The Intelligent Series On the Robot Economy Part 1

Algorithms, AI, Robots, And A World Without “Work” Intelligenthq

Algorithms, AI, Robots, And A World Without “Work”

For many, the idea of robots in the work place seems like a subject for a Hollywood blockbuster rather than an actual reality. But all that is about to change. Significant developments are underway, and robots are already able to do some of the work that humans previously did. Over a series of articles, Intelligenthq will look at the impact of robots and alike on the economy and society in general.

Robots as a Working Force

If  a world dominated by the machine used to pertain exclusively to the world of novels and films, it seems like such a scenario is not the case anymore, as technology and “robots” are already ubiquitously present in our world in unimaginable ways. The robots are well on their way to being a workforce reality and this leads many to question what that means for the world of work. Some are left wondering whether they will even have a job at all, if a robot is able to do what they do quicker and more efficiently. It probably can’t do the same job cheaper yet, but those days are around the corner too.

In a recent article by Chris Farrell (2013) in Bloomberg Businessweek, W. Brian Arthur, a scholar at the Palo Alto Research Center’s Intelligent Systems Laboratory was interviewed. He had some interesting thoughts on this subject, namely:

 “The big problem from 2010 on, is distributing all the wealth, getting it into human hands”.

In the view of Arthur, factors like wealth generating machines, algorithms and artificial intelligence will all lead to a very productive economy but the problem is that a lot of the work will be done by robots and systems rather than people. Yet Farrell argues that despite these comments it is most likely that there will still be jobs. Those jobs will be different. But society is used to change. If we think back to images presented to us of 100 years ago, many people worked in factories, while now developed nations largely work in the services sector rather than manufacturing. That was a major change of paradigm and we handled it and moved forward in a productive and positive manner. Farrell suggests that it is very likely that the same will happen in this case also.

The scholar even suggests possible types of work that are likely to grow that robots may be less likely to be able to help with in the short term at least. One such example is looking after the aging Baby Boomer population, since almost one fifth of the population in developed countries will be comprised of people over the age of 65 by 2030. The challenge with that situation is that looking after older people is not exactly high paid work that people are clamouring to do (rightly or wrongly).

The following video, done by Wired, lets you see the unimaginable things robots are already doing. That is the case of the robot BettyBot, that operates in  a warehouses not accessed by human, that is able to retrieve your purchase and deliver it to you as fast as possible, with the help of a software.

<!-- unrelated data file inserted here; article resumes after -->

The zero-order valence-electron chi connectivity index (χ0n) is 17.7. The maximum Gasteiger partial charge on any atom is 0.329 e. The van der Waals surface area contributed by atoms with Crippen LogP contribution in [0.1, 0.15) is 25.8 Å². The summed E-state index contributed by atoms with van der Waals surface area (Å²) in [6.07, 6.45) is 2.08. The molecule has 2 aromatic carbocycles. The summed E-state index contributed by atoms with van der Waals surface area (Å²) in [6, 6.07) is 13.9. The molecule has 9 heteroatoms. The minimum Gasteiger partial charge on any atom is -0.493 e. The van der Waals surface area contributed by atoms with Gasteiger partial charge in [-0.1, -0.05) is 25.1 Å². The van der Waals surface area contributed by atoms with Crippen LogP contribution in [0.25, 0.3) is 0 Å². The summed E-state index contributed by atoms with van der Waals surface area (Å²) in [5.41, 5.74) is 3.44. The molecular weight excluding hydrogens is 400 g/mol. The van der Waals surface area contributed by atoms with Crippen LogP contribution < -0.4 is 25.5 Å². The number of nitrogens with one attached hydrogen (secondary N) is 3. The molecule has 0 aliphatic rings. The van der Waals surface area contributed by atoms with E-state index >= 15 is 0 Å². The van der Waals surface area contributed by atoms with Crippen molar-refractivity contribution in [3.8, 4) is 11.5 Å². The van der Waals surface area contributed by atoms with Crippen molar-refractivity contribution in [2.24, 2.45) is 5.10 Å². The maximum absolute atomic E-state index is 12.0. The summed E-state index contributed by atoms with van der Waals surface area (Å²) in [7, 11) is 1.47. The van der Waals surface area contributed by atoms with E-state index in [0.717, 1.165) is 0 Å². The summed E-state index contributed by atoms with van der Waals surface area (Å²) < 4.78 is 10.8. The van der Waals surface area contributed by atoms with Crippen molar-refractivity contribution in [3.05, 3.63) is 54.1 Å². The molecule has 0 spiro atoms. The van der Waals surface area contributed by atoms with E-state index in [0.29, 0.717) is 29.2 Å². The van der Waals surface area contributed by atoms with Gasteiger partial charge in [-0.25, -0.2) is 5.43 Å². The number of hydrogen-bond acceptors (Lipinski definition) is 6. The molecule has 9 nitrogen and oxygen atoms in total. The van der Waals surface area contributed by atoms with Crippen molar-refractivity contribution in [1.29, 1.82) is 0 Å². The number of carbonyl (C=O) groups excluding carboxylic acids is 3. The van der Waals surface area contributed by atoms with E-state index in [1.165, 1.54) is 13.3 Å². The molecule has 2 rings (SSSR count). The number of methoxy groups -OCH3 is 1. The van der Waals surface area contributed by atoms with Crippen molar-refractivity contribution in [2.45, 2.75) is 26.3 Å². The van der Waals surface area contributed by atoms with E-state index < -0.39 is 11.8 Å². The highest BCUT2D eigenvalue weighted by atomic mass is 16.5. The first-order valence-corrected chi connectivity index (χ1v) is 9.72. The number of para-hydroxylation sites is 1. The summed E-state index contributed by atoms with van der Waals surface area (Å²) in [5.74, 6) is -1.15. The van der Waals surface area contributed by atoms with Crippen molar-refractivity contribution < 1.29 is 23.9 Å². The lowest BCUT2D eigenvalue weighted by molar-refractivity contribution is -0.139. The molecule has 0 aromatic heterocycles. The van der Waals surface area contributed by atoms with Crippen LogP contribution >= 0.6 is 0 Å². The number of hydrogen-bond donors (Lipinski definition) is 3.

Humans Without Work

In a feature in the New York Times in 2013 Ross Douthat also discusses the realities of a world without work. But Douthat does not focus on the impending arrival of robots taking blue collar jobs away from people that need them. Rather, he explains that people will naturally move away from work anyway and that this is already occurring. People are actively choosing to be “unemployed” and do different things with their lives, argues Douthat. He explains that these people are not those that are seeking work and cannot find it. Rather they are proactively finding ways of existing, in a manner that is more or less permanent without a steady job in the traditional sense. People at all levels of the work force are doing this, and as Douthat explains this is especially true at the bottom of the work force rather than the top. This might be considered to be rather convenient as this is where robots will take precedence in the future, most likely. Douthat says of this:

“Long hours are increasingly the province of the rich”.

It is true, they are. And that may not be considered a positive change. For anyone doing longer hours could not be seen to be a positive change, especially in light of the arguments for a work life balance. But Douthat argues that rather than considering this as some sort of post-apocalyptic disaster this change should be considered in line with a previous 19th century dream of a post-work utopia where people no longer have to participate in the work place due to “material progress”.

Of course, as Douthat explains, many consider the concept of giving up a job to be irresponsible. Yet if people can make it work, the question might be why should they not do so. And Douthat opines that this argument may be further enhanced by considering whether that makes people flourish or not. If people can gain more satisfaction by living their lives in a different way, then maybe now is a good time for the robots to move in after all.